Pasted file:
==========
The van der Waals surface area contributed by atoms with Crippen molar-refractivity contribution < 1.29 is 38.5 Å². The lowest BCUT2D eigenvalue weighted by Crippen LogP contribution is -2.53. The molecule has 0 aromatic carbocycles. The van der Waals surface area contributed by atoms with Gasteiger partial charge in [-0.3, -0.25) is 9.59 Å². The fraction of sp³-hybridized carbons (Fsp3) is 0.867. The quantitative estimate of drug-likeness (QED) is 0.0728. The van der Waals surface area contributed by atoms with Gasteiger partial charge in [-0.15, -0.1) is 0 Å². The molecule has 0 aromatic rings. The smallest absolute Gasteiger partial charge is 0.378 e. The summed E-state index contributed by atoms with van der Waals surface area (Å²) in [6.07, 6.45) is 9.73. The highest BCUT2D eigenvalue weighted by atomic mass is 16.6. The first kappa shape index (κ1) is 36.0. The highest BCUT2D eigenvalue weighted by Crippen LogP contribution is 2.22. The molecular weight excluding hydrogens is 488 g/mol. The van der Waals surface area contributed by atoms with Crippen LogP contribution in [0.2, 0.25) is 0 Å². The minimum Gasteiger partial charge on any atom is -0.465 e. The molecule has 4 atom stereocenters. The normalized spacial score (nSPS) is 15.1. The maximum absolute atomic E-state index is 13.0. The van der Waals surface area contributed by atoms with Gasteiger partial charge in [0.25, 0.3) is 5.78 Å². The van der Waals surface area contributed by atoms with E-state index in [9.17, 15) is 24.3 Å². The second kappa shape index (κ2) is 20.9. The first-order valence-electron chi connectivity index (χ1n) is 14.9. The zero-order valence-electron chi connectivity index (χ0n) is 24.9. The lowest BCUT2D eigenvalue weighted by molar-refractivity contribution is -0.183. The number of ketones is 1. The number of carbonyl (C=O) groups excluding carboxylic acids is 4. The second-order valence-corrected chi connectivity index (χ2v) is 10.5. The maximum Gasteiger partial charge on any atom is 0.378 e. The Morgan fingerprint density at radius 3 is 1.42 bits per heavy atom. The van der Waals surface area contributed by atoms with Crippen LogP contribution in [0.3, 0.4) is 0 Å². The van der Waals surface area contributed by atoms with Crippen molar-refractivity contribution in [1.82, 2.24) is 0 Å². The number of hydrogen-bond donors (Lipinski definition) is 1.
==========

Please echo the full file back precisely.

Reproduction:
The van der Waals surface area contributed by atoms with Crippen molar-refractivity contribution < 1.29 is 38.5 Å². The lowest BCUT2D eigenvalue weighted by Crippen LogP contribution is -2.53. The molecule has 0 aromatic carbocycles. The van der Waals surface area contributed by atoms with Gasteiger partial charge in [-0.3, -0.25) is 9.59 Å². The fraction of sp³-hybridized carbons (Fsp3) is 0.867. The quantitative estimate of drug-likeness (QED) is 0.0728. The van der Waals surface area contributed by atoms with Gasteiger partial charge in [-0.15, -0.1) is 0 Å². The molecule has 0 aromatic rings. The smallest absolute Gasteiger partial charge is 0.378 e. The summed E-state index contributed by atoms with van der Waals surface area (Å²) in [6.07, 6.45) is 9.73. The highest BCUT2D eigenvalue weighted by atomic mass is 16.6. The first kappa shape index (κ1) is 36.0. The highest BCUT2D eigenvalue weighted by Crippen LogP contribution is 2.22. The molecular weight excluding hydrogens is 488 g/mol. The van der Waals surface area contributed by atoms with Crippen LogP contribution in [0.2, 0.25) is 0 Å². The minimum Gasteiger partial charge on any atom is -0.465 e. The molecule has 4 atom stereocenters. The normalized spacial score (nSPS) is 15.1. The maximum absolute atomic E-state index is 13.0. The van der Waals surface area contributed by atoms with Gasteiger partial charge in [0.25, 0.3) is 5.78 Å². The van der Waals surface area contributed by atoms with E-state index in [9.17, 15) is 24.3 Å². The second kappa shape index (κ2) is 20.9. The first-order valence-electron chi connectivity index (χ1n) is 14.9. The zero-order valence-electron chi connectivity index (χ0n) is 24.9. The lowest BCUT2D eigenvalue weighted by molar-refractivity contribution is -0.183. The number of ketones is 1. The number of carbonyl (C=O) groups excluding carboxylic acids is 4. The second-order valence-corrected chi connectivity index (χ2v) is 10.5. The maximum Gasteiger partial charge on any atom is 0.378 e. The Morgan fingerprint density at radius 3 is 1.42 bits per heavy atom. The van der Waals surface area contributed by atoms with Crippen LogP contribution in [0.3, 0.4) is 0 Å². The van der Waals surface area contributed by atoms with Crippen molar-refractivity contribution in [1.82, 2.24) is 0 Å². The number of hydrogen-bond donors (Lipinski definition) is 1.